If the answer is yes to most of these questions, you want to consider building carbon accounting software yourself.
On the other hand, you might have limited software development experience as part of your core business. For example, you could be running a mostly analogue business. If so, it’s probably a good indication that buying a standardised and ready-to-use solution is your best (first) option. Put simply, pouring resources into a custom setup with functionalities you don’t need or can’t handle doesn’t make much sense.
“No large company would outsource their whole financial accounting expertise, so why do it for a similarly sensitive issue like carbon accounting?” — Senior Manager for Data & Analytics at a major e-commerce multinational
For some organisations, your decision regarding the two carbon accounting options might be a question of your existing in-house sustainability awareness and expertise. Many companies are currently wrestling with carbon accounting and net-zero strategies for the first time, which means internal know-how may be thin on the ground. In this case, getting started with off-the-shelf carbon accounting software is the right first step.
However, if your organisation has developed some internal expertise and you have sustainability managers already on staff, then you likely have a good understanding of what you need to do. In this case, you have a perfect opportunity to build a more scalable, flexible, in-house solution that meets your organisation’s needs and lowers your costs in the long run.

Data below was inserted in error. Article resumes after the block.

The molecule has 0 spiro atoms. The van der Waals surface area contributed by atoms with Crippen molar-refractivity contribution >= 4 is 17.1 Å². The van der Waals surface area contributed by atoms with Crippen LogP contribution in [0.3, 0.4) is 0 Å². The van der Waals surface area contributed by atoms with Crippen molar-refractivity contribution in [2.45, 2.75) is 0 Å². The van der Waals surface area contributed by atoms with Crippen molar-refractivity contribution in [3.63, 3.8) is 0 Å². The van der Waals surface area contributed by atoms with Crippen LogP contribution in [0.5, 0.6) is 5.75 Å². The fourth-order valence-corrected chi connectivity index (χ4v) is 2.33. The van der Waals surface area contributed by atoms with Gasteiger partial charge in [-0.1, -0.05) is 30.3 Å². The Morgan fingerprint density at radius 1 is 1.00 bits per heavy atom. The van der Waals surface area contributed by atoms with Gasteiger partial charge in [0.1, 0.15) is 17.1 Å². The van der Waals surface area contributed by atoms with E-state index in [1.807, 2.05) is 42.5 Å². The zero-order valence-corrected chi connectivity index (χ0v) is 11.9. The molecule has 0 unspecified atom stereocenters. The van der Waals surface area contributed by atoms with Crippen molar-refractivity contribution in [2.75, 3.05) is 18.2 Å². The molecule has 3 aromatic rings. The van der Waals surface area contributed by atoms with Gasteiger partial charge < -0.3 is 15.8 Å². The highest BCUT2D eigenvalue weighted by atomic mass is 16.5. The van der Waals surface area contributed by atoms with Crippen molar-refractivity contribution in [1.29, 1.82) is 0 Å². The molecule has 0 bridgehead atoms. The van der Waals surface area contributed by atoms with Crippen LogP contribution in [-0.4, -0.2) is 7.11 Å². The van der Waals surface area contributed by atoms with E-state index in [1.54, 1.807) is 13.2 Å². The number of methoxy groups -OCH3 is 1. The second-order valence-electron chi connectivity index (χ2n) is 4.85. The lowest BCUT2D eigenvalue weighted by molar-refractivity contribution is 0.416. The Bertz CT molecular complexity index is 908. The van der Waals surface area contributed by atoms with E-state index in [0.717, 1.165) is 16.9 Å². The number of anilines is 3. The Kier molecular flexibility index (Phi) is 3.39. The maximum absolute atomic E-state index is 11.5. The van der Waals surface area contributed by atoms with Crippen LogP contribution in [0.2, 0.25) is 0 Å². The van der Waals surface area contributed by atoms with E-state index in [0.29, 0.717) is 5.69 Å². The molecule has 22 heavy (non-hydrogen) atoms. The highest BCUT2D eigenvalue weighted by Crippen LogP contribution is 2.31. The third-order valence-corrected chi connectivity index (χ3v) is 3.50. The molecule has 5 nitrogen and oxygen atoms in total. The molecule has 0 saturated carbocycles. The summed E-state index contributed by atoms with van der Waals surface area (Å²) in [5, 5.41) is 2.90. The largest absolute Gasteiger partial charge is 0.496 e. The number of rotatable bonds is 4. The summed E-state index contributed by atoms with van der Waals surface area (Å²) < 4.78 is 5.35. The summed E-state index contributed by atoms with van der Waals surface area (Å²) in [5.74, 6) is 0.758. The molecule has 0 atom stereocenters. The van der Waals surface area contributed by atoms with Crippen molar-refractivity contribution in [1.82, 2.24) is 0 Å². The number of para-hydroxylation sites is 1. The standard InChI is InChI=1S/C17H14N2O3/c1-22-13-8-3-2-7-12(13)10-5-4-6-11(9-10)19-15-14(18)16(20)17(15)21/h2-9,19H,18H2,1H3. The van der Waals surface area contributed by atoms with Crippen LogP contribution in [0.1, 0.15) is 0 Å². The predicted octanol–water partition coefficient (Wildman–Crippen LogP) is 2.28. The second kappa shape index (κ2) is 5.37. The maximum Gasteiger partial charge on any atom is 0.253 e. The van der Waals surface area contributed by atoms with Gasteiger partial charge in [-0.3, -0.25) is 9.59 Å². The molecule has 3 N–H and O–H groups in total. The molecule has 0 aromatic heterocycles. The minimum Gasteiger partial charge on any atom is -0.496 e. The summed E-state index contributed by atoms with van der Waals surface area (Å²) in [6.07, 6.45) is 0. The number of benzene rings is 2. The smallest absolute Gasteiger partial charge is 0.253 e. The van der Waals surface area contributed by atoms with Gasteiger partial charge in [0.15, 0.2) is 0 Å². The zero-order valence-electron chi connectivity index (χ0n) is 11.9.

Cost, more than ever, is a key factor in many business decisions as we face a looming recession. For smaller organisations seeking a simple and cheap option, you could buy a carbon accounting solution that helps to aggregate and calculate carbon emissions quickly. Many providers also offer consultancy services, along with the software, that can assist in the creation of your carbon reports. However, bear in mind that data entry can be manual, which is error-prone and eats up internal resources. Often, off-the-shelf software is not able to accommodate many of the nuances of organisations, even mid-sized ones, let alone those that are larger. As a result, costs are prone to increase over the course of a project. This is the case given that more and more consultancy and bespoke work from the software provider is required.
However, larger, more established organisations may be able to afford to hire the consultants necessary to provide flexible resources when they’re needed while still ensuring full compliance with audit requirements.